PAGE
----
Maritime paper has `she' change

Lloyd's List to use `it' to refer to ships, not female pronoun

March 21, 2002|By Paul Adams | Paul Adams,SUN STAFF

Whether it's in the engine room, on deck or in the wheelhouse, seafarers in Baltimore and beyond have affectionately referred to their ships by the female pronoun she in keeping with centuries of maritime tradition.

Time for a she change, says Lloyd's List, an internationally known shipping industry newspaper based in London. Billed as one of the world's oldest daily publications, Lloyd's reported in an editorial that it was abandoning the pronoun and would instead refer to all vessels as "it."

The newspaper said it was time to "bring the paper into line with most other reputable international business titles."

Lloyd's expects to get an earful from some of the more tradition-bound among its 10,000 readers worlwide. Rupert Denney, president of the Maryland Maritime Association, is among those who prefer tradition to modern sensibility.

"In my view, a ship is a she because it has to be looked after carefully and can periodically have a mind of its own in heavy weather," he said. "Not only that, it strikes me as first of all being neutered, which would be unfortunate, and inanimate, which would also be unfortunate, because it [a ship] is neither."

In the minds of longtime Maryland seafarers, a ship is anything but an inanimate it.

"It was home," said Roland Williams, a retired Baltimore seafarer who began his maritime training in 1944 at age 16. Williams started his 50-year career in the engine room and later took a job as a deckhand on commercial ships that sailed all over the world.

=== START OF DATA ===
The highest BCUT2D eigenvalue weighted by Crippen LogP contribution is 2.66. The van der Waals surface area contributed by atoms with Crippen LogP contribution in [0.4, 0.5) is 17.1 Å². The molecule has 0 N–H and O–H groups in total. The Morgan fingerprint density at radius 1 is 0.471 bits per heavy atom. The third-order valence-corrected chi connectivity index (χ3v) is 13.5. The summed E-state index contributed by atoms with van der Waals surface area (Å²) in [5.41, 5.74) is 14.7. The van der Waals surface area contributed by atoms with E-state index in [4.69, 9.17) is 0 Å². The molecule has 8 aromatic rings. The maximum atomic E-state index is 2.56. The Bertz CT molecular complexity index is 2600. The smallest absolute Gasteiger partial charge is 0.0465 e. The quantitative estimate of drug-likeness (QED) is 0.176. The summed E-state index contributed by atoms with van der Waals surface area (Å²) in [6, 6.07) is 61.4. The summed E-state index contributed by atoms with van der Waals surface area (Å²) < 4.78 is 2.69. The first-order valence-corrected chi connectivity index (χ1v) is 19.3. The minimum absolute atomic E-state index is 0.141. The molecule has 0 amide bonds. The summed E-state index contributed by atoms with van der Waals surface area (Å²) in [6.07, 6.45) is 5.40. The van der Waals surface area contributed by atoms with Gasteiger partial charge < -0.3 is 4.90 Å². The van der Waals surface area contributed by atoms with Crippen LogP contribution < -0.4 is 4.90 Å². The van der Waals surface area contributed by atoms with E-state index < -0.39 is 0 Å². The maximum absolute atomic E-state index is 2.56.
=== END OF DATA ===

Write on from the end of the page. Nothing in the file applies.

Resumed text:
"In the 50 years I've been sailing around here, it's been referred to as a she. ... That's always the way it was and it seems to me even before that time it was she. Younger people today might have a different thinking about it," he said.

James W. Cheevers, curator of the U.S. Naval Academy Museum in Annapolis, said the tradition of referring to ships as she might have originated with Latin. In that language, the word for ship is navis, which is feminine. By extension, navis bellica, or warship, is also feminine.

Cheevers has a file on the subject, including articles that claim the practice dates back thousands of years.

Adm. Chester W. Nimitz famously offered his take on the practice in a 1940 speech to the Society of Sponsors of the U.S. Navy, an organization of women charged with christening vessels.

Quoting Nimitz, Cheevers said: "A ship is always referred to as `she' because it costs so much to keep her in paint and powder."

At the museum, Cheevers isn't bothered too much by it. Years ago, he became concerned that she might not sit well with some women at the academy or elsewhere.

"I very often use it rather than she," he said. But he points out that traditions can take generations to die out.

"The old-timers, they won't go for it at all. They'll continue to use she," he said.

The Associated Press contributed to this article.

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